SummaryWelfare economics analyses different states in which markets or the economy can be. Its main objective is to find an indicator or measure in order to guarantee that markets are behaving optimally, thus also guaranteeing that consumer welfare is as high as possible. In this Learning Path, we learn about the basics of welfare economics.
Pareto was an economist and sociologist of Italian origin, born in Paris (1848-1923), who taught at the University of Lausanne, as well as previously did his mentor, Léon Walras. They both were part of the Lausanne School, which is considered, along with the Austrian School, as the birthplace of marginalism and neoclassical economics.
His chief works were “Course of Political Economy”, 1896-97, and “Manual of Political Economy”, 1906. Among Pareto’s contributions, we can highlight the graphical development of Edgeworth box, as well as an improvement on the way indifference curves are drawn, and studies on the personal distribution of income.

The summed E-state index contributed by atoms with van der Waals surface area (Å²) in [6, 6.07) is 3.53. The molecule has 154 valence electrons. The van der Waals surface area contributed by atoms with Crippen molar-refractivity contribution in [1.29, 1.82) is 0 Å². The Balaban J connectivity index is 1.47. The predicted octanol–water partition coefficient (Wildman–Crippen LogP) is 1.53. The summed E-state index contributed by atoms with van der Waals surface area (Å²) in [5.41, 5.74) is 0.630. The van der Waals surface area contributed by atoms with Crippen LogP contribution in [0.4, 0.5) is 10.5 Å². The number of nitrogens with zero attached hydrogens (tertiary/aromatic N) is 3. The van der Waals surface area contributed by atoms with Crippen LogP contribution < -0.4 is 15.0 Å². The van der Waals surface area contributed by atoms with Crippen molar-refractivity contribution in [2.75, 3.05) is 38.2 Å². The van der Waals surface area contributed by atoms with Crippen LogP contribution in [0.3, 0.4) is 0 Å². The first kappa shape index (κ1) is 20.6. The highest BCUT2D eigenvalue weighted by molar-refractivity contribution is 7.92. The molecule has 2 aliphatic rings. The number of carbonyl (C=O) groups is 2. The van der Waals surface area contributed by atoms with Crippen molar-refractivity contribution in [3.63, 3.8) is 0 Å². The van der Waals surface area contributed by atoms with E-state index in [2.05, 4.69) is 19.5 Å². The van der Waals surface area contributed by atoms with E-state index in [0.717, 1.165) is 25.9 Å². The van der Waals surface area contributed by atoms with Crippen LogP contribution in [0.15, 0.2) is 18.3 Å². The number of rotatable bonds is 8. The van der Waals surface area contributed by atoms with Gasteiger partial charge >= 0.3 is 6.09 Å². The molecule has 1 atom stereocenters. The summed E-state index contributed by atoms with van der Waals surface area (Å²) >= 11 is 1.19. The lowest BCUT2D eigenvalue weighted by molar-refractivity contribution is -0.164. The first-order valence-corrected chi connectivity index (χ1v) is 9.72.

In his studies of the late nineteenth century, Pareto found some regularity in the personal distribution of income in different countries. From that regularity, he determined a series of economic and sociological conclusions, which became known afterwards as Pareto’s Laws. He also studied some regularities in businesses, where concentration was the explanation for the fact that many companies get 80% of their revenue from only 20% of its products.